Other specialists then weighed in with predictions about how 50 food items – from wheat and beef to octopi[9] and zucchini — will be trashed by Karoly’s “expected” global warming. We learn from the  authors that carrots are doomed to tastelessness and poor texture; toast and raspberry jam will be in short supply; avocado and Vegemite will taste worse; beetroots will blush less red; fruit trees will be stunted and heat-struck chickens will have nervous breakdowns.

WWF’s poster woman for the Earth Hour book on how warming will degrade farming was South Gippsland dairy farmer Marian Macdonald. However, her writings a year later rather subvert her message:

The big question still remains for this farmer: how common will this type of season be in the future? The climate modelling is just not detailed or accurate enough. All we know is that it will be drier, warmer and more unpredictable than ever. And that’s nowhere near enough information to make good decisions. To be frank, we don’t even have a worthwhile forecast for the next fortnight or the three months ahead. The Bureau of Meteorology’s oft-reported seasonal outlook is so unreliable here, it is literally the equivalent of tossing a coin – by the Bureau’s own admission.” (My emphasisTo paraphrase, the BOM can’t forecast a fortnight ahead but is great at those 100-year forecasts).

The climate gloom in regard to farming was all early 2015.[10] How about now? Well, I never! Agriculture Minister Barnaby Joyce says agriculture is entering a “golden era” of prosperity and growth that will last at least five years: “We haven’t seen anything like this right across all regions and sectors — beef, lamb, grains, wool, sugar, kangaroo meat, live cattle, chickpeas, even the dairy industry is recovering — for almost a century. The good times are finally here.”

As The Australian’s rural correspondent Sue Neales puts it, “Last year [2016] was an extraordinary one: record farmgate prices for sheep and cattle, rising wool prices, a magnificent season yielding a record 52 million tonne grain and pulse crop.… farming is seen as a profession with a bright, unstoppable future.”

National agricultural production will be a record $60 billion in value this year for the first time and is tipped to go to $100 billion in the next decade. (CSIRO chief Larry Marshall has made the obvious point that to meet Asian food demand, we’ll need to double our water usage. This hardly suits the green agenda of no-dams).

The bumper crops are not just in Australia but global. The Food & Agriculture Organisation late last year raised its forecast for global wheat production to a record 742.4 million tonnes, and global rice output to a record 498m tonnes.

So as Earth Hour nears on March 25, and WWF publicity ramps up, don’t take it too seriously. Maybe even celebrate the joy of electricity by leaving your lights on.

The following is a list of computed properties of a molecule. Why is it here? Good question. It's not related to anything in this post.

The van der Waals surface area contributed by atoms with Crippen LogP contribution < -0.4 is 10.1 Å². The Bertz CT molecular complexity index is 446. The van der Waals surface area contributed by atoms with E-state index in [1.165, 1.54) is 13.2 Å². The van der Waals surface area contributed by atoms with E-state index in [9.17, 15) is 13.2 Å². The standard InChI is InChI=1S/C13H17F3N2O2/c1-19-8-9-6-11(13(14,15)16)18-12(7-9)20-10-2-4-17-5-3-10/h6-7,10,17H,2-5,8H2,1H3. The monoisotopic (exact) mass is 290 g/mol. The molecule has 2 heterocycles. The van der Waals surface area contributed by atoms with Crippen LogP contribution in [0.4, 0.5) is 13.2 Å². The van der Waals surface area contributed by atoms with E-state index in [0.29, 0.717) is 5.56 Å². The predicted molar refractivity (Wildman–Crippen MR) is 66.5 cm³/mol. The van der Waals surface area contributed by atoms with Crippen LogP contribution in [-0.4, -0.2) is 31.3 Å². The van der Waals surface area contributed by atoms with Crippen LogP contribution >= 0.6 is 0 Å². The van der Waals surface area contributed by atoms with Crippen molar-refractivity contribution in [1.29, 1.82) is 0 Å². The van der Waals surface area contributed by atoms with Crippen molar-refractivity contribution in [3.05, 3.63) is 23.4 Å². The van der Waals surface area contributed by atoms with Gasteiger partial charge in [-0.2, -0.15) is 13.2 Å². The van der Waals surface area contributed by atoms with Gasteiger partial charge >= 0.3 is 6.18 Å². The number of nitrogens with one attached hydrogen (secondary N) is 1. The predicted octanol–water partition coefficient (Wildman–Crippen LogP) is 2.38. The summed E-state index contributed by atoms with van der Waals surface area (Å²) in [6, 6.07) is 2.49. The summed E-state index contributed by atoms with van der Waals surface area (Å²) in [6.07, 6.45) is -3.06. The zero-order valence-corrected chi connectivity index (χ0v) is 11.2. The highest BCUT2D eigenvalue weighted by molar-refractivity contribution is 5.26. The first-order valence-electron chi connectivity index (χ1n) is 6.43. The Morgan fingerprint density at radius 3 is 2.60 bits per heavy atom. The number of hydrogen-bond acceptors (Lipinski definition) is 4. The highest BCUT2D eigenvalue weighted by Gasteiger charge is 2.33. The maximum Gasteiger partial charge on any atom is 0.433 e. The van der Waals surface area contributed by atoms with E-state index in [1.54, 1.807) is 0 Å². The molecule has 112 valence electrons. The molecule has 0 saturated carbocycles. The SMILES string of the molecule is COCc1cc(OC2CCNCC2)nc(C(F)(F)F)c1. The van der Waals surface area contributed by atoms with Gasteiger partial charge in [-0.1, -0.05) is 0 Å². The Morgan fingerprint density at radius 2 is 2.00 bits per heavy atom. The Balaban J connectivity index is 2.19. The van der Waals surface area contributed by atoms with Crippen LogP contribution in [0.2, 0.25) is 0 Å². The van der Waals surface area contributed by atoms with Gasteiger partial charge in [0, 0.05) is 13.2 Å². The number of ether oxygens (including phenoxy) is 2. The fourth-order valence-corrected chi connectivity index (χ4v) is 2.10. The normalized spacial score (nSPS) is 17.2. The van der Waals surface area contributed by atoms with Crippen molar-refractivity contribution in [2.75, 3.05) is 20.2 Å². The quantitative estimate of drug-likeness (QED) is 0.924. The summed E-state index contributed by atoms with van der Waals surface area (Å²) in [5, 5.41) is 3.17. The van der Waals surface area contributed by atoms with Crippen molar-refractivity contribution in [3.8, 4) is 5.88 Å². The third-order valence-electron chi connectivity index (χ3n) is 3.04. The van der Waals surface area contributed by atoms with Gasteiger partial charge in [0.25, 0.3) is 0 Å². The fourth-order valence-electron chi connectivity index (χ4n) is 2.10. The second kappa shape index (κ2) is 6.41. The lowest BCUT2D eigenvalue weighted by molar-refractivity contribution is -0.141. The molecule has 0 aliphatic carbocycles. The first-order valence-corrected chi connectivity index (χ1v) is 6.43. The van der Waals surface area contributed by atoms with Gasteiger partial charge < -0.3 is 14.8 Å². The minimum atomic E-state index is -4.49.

Tony Thomas new book of essays, That’s Debatable – 60 Years in Print, is available here.


 [1] According to the blurbs, she became a climate change campaigner after her grandparent’s farm in North Western NSW was affected by drought, and Anna “connected the dots” to climate change – quite a feat.

[2] One major participant is the Australian Defence Force

[3] Klein’s “solutions” for an allegedly fairer and more humane society are pushed at students by teachers using the Cool Australia social-justice material. The “solutions” include a basic income for all and higher taxes on the affluent; enforcing industry to reduce or cut completely its CO2 emissions; banning deep-water drilling, fracking and tar sands production; “re-localising” production of food and goods (i.e. diminishing trade); and “community-controlled clean energy systems”. The students are exhorted to discuss the “Call to Action” theme of Canada’s March for Jobs, Justice and the Climate, as a creed for a “just transition” to a fairer world.

[4] WWF income included $783,000 in government grants, of which $376,000 was from DFAT. WWF spent $2.7m on what it calls “community education”.

[5] Earth Hour: “Regular donations are critical to our ability to manage our large team of volunteers across the country with certainty around our budget. We do what we can with very little, but it all adds up.”

[6] “What has Earth Hour achieved since the movement began?” The sponsors’ list includes   “Solar-powered lights were installed in three villages without electricity in India.”

[7] When I noticed and wrote about the spagbol talking point last December, some readers insisted I must have been hoaxed.

[8] Karoly in 2009 thought it a great idea for Earth Hour to become permanent:

“We need to repeat Earth Hour every hour of the day, every day of the year, so that these actions are part of our normal lives”.